Tiny bat sets new migration record – flying up to 1,800 miles from Russia to the French Alps over 63 days before drowning in a water tank
- Nathusius’ pipstrelle bat set a new migration record after flying up to 1,800 miles
- It beat the previous record for bat migration – from Latvia to Spain – by 161 miles
- Bat flew from Russia to French Alps over 63 days, before drowning in water tank
- Researchers believe the bat may have got lost during its regular migration route
A tiny bat has set a new migration record after flying up to 1,800 miles (3,000 km) from Russia to the French Alps over 63 days.
The nathusius’ pipstrelle species beat the previous record for bat migration — from Latvia to Spain — by 161 miles (260 km).
In Europe, examples of bats flying more than 621 miles (1,000km) are rare, while even in tropical climates some will only migrate up to 1,200 miles (2,000km).
Why the bat took such a long route is currently unclear, but researchers think it either got lost during its regular migration route, or perhaps long migrations are more common than previously thought.
They believe the bat may have navigated using the coast of the Baltic Sea, because other bats are often found along this coast during migration season.
A tiny bat has set a new migration record after flying up to 1,800 miles (3,000 km) from Russia to the French Alps over 63 days
The female bat was ringed with an information tag in 2009 by Russian researchers in the Darwin Nature Biosphere Reserve in Russia’s Vologda Oblast.
Then, over 63 days, it flew across Europe before its body was found in a water tank in Lully, a village near the French Alps.
The shortest distance between the bat’s ringing location and Lully is 1,544 miles (2,486 km), but the actual distance it covered could be up to 1,800 miles (3,000 km).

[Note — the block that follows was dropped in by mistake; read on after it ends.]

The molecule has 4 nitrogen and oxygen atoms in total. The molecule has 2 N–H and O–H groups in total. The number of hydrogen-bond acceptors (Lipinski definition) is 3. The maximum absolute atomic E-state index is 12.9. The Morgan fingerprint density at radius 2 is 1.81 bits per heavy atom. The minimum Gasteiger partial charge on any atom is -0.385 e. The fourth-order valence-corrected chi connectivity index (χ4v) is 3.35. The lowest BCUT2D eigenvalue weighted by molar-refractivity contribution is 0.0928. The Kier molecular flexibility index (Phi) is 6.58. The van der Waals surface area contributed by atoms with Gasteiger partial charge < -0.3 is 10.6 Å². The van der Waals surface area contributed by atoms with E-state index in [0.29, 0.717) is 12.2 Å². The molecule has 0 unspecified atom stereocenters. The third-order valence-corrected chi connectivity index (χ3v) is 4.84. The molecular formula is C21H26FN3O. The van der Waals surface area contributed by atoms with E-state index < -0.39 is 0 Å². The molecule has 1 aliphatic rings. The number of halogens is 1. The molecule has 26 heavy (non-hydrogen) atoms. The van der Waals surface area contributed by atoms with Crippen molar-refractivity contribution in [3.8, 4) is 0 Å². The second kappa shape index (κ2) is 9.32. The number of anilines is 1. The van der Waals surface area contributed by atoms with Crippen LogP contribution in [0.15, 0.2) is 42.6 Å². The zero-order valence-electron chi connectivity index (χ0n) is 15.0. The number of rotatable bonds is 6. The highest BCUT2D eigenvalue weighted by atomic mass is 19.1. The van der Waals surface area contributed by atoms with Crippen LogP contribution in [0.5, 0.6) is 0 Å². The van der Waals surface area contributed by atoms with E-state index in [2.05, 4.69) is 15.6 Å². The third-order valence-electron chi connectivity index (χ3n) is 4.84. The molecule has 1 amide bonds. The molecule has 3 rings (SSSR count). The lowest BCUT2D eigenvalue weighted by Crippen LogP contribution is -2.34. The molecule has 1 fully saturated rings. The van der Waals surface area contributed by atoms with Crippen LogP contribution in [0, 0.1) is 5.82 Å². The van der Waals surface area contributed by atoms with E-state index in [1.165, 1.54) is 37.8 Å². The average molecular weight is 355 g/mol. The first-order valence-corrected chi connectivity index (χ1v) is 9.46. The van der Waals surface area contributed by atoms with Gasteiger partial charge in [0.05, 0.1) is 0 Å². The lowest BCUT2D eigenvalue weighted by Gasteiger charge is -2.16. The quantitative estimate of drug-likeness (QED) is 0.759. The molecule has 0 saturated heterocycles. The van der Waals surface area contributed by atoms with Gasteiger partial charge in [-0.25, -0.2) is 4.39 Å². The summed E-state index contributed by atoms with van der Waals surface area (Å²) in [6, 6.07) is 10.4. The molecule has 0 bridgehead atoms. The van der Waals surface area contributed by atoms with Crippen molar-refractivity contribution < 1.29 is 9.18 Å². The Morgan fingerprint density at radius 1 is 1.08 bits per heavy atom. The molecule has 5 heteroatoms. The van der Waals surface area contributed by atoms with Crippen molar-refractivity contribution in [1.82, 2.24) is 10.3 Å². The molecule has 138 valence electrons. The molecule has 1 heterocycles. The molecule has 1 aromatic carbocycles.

‘It’s a very big surprise,’ said lead author Dr Denis Vasenkov of the A.N. Severtsov Institute of Ecology and Evolution, Russian Academy of Sciences.
‘We thought that our bats were migrating to countries in south-eastern Europe and other neighbouring countries, not France.’
The bat’s extraordinary journey came to light thanks to co-operation between researchers in France and Russia.
Dr Jean-François Desmet of GRIFEM in France first sent information about the tag to Dr Igor Popov at St Petersburg State University.
Information about the bat then moved through the Russian research community before reaching Dr Vasenkov last year.
The nathusius’ pipstrelle species beat the previous record for bat migration — from Latvia to Spain — by 161 miles (260 km)
Dr Vasenkov and co-author Dr Natalia Sidorchuk intend to continue their work ringing and recording bats to get more information about migration routes and how bats orientate during migration.
‘We hope that we can get GPS tracking for the biggest bat in Russia, the greater noctule,’ said Dr Sidorchuk.
Interest in bat migration has grown dramatically in recent years as Europe continues to build more wind farms which are known to cause hundreds of bat deaths each year.
Understanding bat migration routes will be important when planning new wind farms to make sure these deaths are minimised, the authors said.
The study was published in De Gruyter’s international journal Mammalia.